We spied five or six hogs slinking along a wet-weather pond on the edge of a palm hammock around 5 in the afternoon. At 250-300 yards and the wind in our favor, there wasn’t much chance of them picking us out, even though there were five of us tromping through the
underbrush. In all reality we could have probably just walked across the field
and tapped them in a cold assassination style. But, there was plenty of cover
for a stalk, and we are hunters. Gotta play the part, you know. The hogs filtered
in and out of view as we darted about trying to close the distance. We needed
to get to one last myrtle bush before we could deploy and cut loose.
Well, we never made that myrtle. The problem wasn’t the hogs busting us. It was the coyote. One old mangy dog was loitering around the herd. These pigs were big enough not to be bothered by a pesky song dog, but they certainly took notice of him after he caught wind of our activities and bounded away. The coup de grace, though, were the turkeys. A couple hens were holding sentry and naturally took off when they saw us, taking the finally-frightened hogs with them. Wild pigs don’t have the best sense of sight, but they’re wary enough to recognize something amiss. (And how strange is it to find a coyote, hogs, and turkeys hanging around each other outside of a Disney movie?)
The next batch was not nearly as lucky. The way we do this is drive the ranch until we spot swine. We then hop out and stalk within range. Sometimes it’s fifty yards, sometimes 300. Everyone picks a hog and cleans up, hopefully. It is exciting stuff experiencing five rifles bark at once. It’s frenzied. Hog squealing, folks yelling, brass being shucked out just as fast as the action works. It’s dessert after a long winter and spring of meticulous deer and turkey hunting.
Anyway, the next batch was not nearly as lucky. I had my AR-15. Again feeding in a wet-weather pond, this group was caught in the open. We slipped to about 75-80 yards away. The other four saddled up next to a palm, I fanned out to edge of the action. Somebody shot and the hogs scattered like quail, with three or four sows – I lost count in the action – spinning my way and into the Teeth of the Beast.
I doused one sow pretty quickly. With the hail of gunfire, it could have just been an accident, but I caught up to a second that required a trailing job. Those guys with their bolt actions downed one. Krunk got her, which was only his second or third hog, so he was pleased. Three pigs was a fine start to filling the freezers, and we sensed with this much activity early that this was going to be a special day.
The lone gaffe of this assault was one guy missing with my pet .300 Win Mag, which had me concerned the zero was off because it’s an easy weapon to shoot. Being an avid and successful bowhunter, I just assumed Chris knew what he was doing with my rifle. This was his first hog trip, though, and with an archer’s ethos was ill-prepared for the turpitude that had just occurred. Hell, he only loaded one round in the chamber – rookie mistake. We really wanted him to pop a hog and were dismayed that he left this encounter without a ham to call his own. We loaded the pigs in the back of the truck and pressed forward. No more than ten minutes later, Chris had his opportunity.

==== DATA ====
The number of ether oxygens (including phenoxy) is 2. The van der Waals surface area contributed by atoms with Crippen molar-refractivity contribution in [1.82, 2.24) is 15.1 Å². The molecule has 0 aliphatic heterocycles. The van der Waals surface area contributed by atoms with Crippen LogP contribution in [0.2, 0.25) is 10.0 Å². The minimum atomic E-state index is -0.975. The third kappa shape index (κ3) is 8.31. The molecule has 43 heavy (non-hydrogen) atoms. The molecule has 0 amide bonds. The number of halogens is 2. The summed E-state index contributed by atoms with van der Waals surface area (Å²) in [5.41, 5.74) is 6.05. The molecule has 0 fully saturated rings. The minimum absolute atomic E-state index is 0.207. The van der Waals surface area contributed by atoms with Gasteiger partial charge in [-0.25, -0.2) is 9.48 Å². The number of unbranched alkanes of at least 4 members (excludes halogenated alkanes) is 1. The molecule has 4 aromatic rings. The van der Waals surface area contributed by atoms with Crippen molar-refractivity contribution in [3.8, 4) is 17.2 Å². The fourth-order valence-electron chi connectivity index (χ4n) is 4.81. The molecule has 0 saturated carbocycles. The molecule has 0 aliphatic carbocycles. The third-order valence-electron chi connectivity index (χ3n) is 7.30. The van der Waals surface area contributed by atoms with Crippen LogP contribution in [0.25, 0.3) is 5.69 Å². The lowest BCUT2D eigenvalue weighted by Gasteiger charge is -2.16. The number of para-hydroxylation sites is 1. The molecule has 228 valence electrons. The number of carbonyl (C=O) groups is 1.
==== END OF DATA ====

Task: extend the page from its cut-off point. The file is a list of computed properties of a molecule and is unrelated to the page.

You could just barely make out the line of the boar’s back over the thick grass. Travis and I studied intently with the binoculars to make sure it wasn’t a black calf. Only after we caught his long wire-haired tail swishing did we made the correct call that it was in fact a pig. Travis, Chris and PJ set up a stalk covering a couple hundred yards while Krunk and I enjoyed the experience from the Chevy. This time, Chris came through, felling a 120lb. young boar with one shot.
The action went slack as we drove through the drier sections of the ranch – though still saw plenty of deer and turkey. We eventually meandered to a section of the property known as the Railroad Grade where we could see down and out across swampier portions of property. And I know it’s starting to sound like a fish story now, but we did indeed locate another herd of hogs.
This time we did creep across the open pasture. They were milling through reeds and other tall grasses and didn’t pay any mind to our advances…we actually trotted to them. I did have a different issue this time. Expecting to guide more than shoot, I only toted along a handful of .223’s and they were gone. So I swapped out to my Marlin Guide Gun in .45-70 which isn’t exactly a long distance poker. Unfortunate because as we stalked up to the herd of young sows, a giant swagger of a boar appeared from the woods.
I motioned over to PJ and he saw the stud, but we were now too spread out and too close to the hogs for any effective communication. Had my .300 been resting in my hands, I would have just screwed everybody else over to shoot that boar. But I didn’t and PJ ended up dumping a fine eater sow.
So if you’re keeping count, that would be five hogs and there was still an hour before dark. We decided to split up and hunt the feeders for Last Call. Travis and I were skunked, but PJ, Chris and Krunk had a fat young boar visit their haunt, and PJ promptly settled his hash.
Days like this are certainly special and even on this private land, relatively uncommon. The owner’s annihilating contempt for hogs allowed us to do this, but the game doesn't always cooperate. This time, everything lined up correctly. It’s been dry in
and the hogs are concentrating their rooting efforts in the vestiges of wetlands. So while this was a bunch of fun, it’s also a reminder that we need
We saw the owner before we set out on the hunt. He told us to kill them all. We certainly tried, but didn’t even make a dent. But it is nice to know there will be some for next time.